The New Vienna University of Economics and Business
Designs by esteemed architects from Europe and Japan were selected for the six new buildings on the campus and four of them are erected using MEVA formwork and formwork solutions.
Data & Facts
University of Economics and Business, Vienna, Austria
Contractor (and Architects)
Franz Leski (construction manager), Zaha Hadid Architects (Hamburg), building company Granit (Graz)
wall formwork and special design Mammut 350, circular formwork Circo, support Frame MEP, slab formwork MevaFlex, Triplex, push-pull props
MEVA Austria and Germany
A Masterpiece of Design & Architecture
Founded in 1898 as the Imperial Export Academy to prepare students for employment in international trade, the academy soon took on the characteristics of a university and in 1975 became the Vienna University of Economics and Business. Built for 10,000 students, the university is much too small for the 23,000 students that today attend Central Europe’s largest university of economics. Hence, a new campus is being built in the heart of the Austrian capital and planned to be inaugurated in 2013. Designs by esteemed architects from Europe and Japan were selected for the six new buildings on the campus and four of them are erected using MEVA formwork and formwork solutions.
The Library and Learning Center (LLC): Architectural highlight and hub on the Campus
Designed by Zaha Hadid Architects, the new LLC is a masterpiece of architecture. Located in the centre of the campus and intended to be more than a classical library, the LLC will connect counselling and library services. Apart from books, the LLC will also offer working places, service centres and lounge rooms. With its facilities open for students and employees 24 hours a day, 365 days a year, the LLC will be the central communications and information hub on the campus.
Different cores, walls inclined at different angles, inclined and rounded corners
The LLC has five cores, each with a different complex geometry. The core walls are inclined at different angles and so are the corners which are also rounded with different radii. MEVA has developed and uses both standard and special formwork, or a combination of both, to meet the forming requirements for these complex building parts. Steel formwork, for example, is used for rounded corners if required for structural reasons. Trapezoidal areas of inclined cylindrical corner areas are poured with special Mammut 350 wall formwork panels and special designs of MEVA’s circular column formwork Circo are used for the tilted and rounded corners.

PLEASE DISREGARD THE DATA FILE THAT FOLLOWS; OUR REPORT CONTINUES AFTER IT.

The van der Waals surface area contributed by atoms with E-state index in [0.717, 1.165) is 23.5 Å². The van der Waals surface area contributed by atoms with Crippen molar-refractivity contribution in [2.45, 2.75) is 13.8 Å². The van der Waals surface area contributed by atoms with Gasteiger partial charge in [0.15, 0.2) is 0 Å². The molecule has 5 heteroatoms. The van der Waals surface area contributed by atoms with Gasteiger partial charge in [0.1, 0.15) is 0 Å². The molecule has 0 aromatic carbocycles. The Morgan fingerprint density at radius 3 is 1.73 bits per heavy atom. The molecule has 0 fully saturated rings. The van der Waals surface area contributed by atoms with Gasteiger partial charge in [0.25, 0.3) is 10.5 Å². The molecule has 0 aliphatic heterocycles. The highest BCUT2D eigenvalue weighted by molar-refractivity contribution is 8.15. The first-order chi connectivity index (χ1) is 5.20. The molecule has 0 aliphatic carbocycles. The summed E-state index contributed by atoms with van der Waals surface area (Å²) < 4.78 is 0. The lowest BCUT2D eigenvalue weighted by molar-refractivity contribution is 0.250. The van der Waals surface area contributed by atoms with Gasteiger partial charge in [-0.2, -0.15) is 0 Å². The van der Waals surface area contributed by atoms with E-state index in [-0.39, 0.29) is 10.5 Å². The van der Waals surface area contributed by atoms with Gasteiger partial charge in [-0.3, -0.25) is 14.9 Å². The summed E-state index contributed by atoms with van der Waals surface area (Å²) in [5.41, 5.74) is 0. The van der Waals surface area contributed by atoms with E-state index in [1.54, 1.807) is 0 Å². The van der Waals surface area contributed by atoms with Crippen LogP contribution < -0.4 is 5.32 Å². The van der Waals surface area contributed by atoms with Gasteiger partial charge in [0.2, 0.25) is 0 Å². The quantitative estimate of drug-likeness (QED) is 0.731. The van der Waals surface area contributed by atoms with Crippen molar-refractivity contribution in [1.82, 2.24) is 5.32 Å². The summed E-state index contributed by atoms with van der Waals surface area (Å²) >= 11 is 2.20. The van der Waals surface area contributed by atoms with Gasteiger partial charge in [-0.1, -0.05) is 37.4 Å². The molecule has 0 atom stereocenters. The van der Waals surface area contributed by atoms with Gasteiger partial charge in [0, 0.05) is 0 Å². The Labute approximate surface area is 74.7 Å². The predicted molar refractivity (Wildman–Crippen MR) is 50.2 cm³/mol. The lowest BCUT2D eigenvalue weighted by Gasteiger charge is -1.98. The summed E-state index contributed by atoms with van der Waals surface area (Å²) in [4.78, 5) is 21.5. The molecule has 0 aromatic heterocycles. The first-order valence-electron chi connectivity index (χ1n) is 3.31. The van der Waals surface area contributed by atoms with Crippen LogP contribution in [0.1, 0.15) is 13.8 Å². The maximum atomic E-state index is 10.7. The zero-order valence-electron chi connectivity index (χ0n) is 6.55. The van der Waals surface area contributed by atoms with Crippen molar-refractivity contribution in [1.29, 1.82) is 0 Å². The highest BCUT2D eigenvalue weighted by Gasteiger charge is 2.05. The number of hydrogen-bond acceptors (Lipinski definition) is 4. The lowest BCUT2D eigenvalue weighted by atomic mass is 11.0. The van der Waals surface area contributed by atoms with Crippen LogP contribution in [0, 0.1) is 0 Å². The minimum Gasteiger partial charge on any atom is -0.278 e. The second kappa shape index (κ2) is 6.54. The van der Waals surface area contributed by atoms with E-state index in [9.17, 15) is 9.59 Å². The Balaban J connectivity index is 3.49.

Walls with fanned out board patterns and inlays with smooth architectural concrete surface
The inclined core walls are poured with an architectural concrete surface and a board pattern is applied to them. The pattern is achieved with wooden boards attached to the Mammut 350 panels. Since the front walls are inclined at different angles, the side walls have four different angles and are wider at the top than at the bottom. This requires detailed planning and a little “trick“ in order to achieve a consistent board pattern on the side walls. On the left and right of the side wall, the boards, and thus pattern, are parallel to the adjoining front wall. Since the front walls are not parallel, the board pattern on the left of the side wall is inclined at another angle than the pattern on the right. To compensate for the different angles, the pattern is fanned out in the middle section of the side wall. The boards used for the fanning out section are wider at the top than at the bottom and their width ranges from 8 to 12 cm, depending on the fanning out area they are used for. The boards of a specific fanning out area always have the same size to achieve a homogenuous and consistent fanning out pattern and, what’s more, MEVA engineers planned these patterns to be consistent on the entire multi-storey wall from the ground to the top. The boards used for rounded walls are generally 8 cm wide.
The core walls have so-called inlays. They are areas with a smooth architectural concrete surface that optically interrupt the board pattern and are achieved with the alkus all-plastic facing that is standard in all MEVA formwork systems.
Another specialty are the canyon walls between the cores. Mostly consisting of beams and parapets, the canyon walls are also inclined and curved with different radii. They are formed with the Mammut 350 panels and then plastered. Rounded parts of the canyon walls are formed with special timber formwork.
Comprehensive on site support and careful detailing
The LLC is built by the Austrian contractor Granit from Graz, Austria. Work and staff are supported on site by MEVA Austria while all formwork solutions for MEVA and non MEVA standard and special formwork are planned by Application Engineering at the German MEVA headquarters.